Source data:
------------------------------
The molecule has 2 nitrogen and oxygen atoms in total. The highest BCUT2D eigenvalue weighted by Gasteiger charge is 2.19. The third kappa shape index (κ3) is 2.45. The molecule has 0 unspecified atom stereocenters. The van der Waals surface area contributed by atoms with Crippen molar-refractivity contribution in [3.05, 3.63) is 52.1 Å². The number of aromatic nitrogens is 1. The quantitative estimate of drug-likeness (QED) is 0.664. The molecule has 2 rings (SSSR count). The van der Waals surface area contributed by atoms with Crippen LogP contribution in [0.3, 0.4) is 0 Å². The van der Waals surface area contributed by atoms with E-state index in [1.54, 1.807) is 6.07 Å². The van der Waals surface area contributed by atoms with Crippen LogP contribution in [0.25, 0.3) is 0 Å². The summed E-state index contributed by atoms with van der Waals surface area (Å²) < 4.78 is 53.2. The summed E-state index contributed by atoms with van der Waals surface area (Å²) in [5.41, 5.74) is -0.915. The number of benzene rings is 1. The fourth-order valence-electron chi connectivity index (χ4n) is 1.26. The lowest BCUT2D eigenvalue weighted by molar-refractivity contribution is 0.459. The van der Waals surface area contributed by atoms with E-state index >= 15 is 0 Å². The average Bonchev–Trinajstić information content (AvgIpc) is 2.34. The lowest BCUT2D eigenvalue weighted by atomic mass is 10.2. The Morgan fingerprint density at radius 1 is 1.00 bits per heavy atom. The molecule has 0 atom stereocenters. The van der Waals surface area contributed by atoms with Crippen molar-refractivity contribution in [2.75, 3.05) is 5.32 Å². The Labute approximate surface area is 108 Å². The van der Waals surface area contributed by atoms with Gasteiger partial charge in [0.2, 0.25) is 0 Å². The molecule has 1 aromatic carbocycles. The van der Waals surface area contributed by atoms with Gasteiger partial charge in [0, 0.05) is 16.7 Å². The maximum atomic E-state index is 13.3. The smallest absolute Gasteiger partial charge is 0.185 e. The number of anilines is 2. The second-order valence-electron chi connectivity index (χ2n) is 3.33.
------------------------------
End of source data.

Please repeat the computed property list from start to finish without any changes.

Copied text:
The molecule has 2 nitrogen and oxygen atoms in total. The highest BCUT2D eigenvalue weighted by Gasteiger charge is 2.19. The third kappa shape index (κ3) is 2.45. The molecule has 0 unspecified atom stereocenters. The van der Waals surface area contributed by atoms with Crippen molar-refractivity contribution in [3.05, 3.63) is 52.1 Å². The number of aromatic nitrogens is 1. The quantitative estimate of drug-likeness (QED) is 0.664. The molecule has 2 rings (SSSR count). The van der Waals surface area contributed by atoms with Crippen LogP contribution in [0.3, 0.4) is 0 Å². The van der Waals surface area contributed by atoms with E-state index in [1.54, 1.807) is 6.07 Å². The van der Waals surface area contributed by atoms with Crippen LogP contribution in [0.25, 0.3) is 0 Å². The summed E-state index contributed by atoms with van der Waals surface area (Å²) < 4.78 is 53.2. The summed E-state index contributed by atoms with van der Waals surface area (Å²) in [5.41, 5.74) is -0.915. The number of benzene rings is 1. The fourth-order valence-electron chi connectivity index (χ4n) is 1.26. The lowest BCUT2D eigenvalue weighted by molar-refractivity contribution is 0.459. The van der Waals surface area contributed by atoms with E-state index >= 15 is 0 Å². The average Bonchev–Trinajstić information content (AvgIpc) is 2.34. The lowest BCUT2D eigenvalue weighted by atomic mass is 10.2. The Morgan fingerprint density at radius 1 is 1.00 bits per heavy atom. The molecule has 0 atom stereocenters. The van der Waals surface area contributed by atoms with Crippen molar-refractivity contribution in [2.75, 3.05) is 5.32 Å². The Labute approximate surface area is 108 Å². The van der Waals surface area contributed by atoms with Gasteiger partial charge in [0.2, 0.25) is 0 Å². The molecule has 1 aromatic carbocycles. The van der Waals surface area contributed by atoms with Gasteiger partial charge in [0, 0.05) is 16.7 Å². The maximum atomic E-state index is 13.3. The smallest absolute Gasteiger partial charge is 0.185 e. The number of anilines is 2. The second-order valence-electron chi connectivity index (χ2n) is 3.33.